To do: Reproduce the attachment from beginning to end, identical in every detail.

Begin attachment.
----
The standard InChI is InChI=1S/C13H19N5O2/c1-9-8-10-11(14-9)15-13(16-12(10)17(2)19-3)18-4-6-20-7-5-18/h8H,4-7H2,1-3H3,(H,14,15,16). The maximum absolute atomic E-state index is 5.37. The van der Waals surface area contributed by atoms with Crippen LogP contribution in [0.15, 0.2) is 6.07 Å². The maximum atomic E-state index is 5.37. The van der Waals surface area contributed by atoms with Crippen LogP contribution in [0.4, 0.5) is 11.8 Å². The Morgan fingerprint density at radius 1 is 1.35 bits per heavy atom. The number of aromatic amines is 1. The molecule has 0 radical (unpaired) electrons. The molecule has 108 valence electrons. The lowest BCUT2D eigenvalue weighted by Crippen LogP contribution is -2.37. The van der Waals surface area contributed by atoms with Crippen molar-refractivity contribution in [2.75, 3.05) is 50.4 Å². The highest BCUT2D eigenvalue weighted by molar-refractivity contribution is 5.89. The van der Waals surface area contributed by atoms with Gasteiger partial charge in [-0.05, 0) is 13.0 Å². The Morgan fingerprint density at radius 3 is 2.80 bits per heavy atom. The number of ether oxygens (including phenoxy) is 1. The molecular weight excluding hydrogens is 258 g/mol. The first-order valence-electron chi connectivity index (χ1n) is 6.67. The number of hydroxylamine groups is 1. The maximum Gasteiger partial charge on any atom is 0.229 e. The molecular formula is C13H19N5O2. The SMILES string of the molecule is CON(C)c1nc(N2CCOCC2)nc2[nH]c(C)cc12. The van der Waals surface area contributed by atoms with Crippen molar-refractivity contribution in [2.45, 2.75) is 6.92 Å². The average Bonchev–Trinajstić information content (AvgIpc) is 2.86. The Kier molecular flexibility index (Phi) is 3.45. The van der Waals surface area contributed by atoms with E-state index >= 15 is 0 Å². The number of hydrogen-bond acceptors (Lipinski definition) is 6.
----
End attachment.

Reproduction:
The standard InChI is InChI=1S/C13H19N5O2/c1-9-8-10-11(14-9)15-13(16-12(10)17(2)19-3)18-4-6-20-7-5-18/h8H,4-7H2,1-3H3,(H,14,15,16). The maximum absolute atomic E-state index is 5.37. The van der Waals surface area contributed by atoms with Crippen LogP contribution in [0.15, 0.2) is 6.07 Å². The maximum atomic E-state index is 5.37. The van der Waals surface area contributed by atoms with Crippen LogP contribution in [0.4, 0.5) is 11.8 Å². The Morgan fingerprint density at radius 1 is 1.35 bits per heavy atom. The number of aromatic amines is 1. The molecule has 0 radical (unpaired) electrons. The molecule has 108 valence electrons. The lowest BCUT2D eigenvalue weighted by Crippen LogP contribution is -2.37. The van der Waals surface area contributed by atoms with Crippen molar-refractivity contribution in [2.75, 3.05) is 50.4 Å². The highest BCUT2D eigenvalue weighted by molar-refractivity contribution is 5.89. The van der Waals surface area contributed by atoms with Gasteiger partial charge in [-0.05, 0) is 13.0 Å². The Morgan fingerprint density at radius 3 is 2.80 bits per heavy atom. The number of ether oxygens (including phenoxy) is 1. The molecular weight excluding hydrogens is 258 g/mol. The first-order valence-electron chi connectivity index (χ1n) is 6.67. The number of hydroxylamine groups is 1. The maximum Gasteiger partial charge on any atom is 0.229 e. The molecular formula is C13H19N5O2. The SMILES string of the molecule is CON(C)c1nc(N2CCOCC2)nc2[nH]c(C)cc12. The van der Waals surface area contributed by atoms with Crippen molar-refractivity contribution in [2.45, 2.75) is 6.92 Å². The average Bonchev–Trinajstić information content (AvgIpc) is 2.86. The Kier molecular flexibility index (Phi) is 3.45. The van der Waals surface area contributed by atoms with E-state index >= 15 is 0 Å². The number of hydrogen-bond acceptors (Lipinski definition) is 6.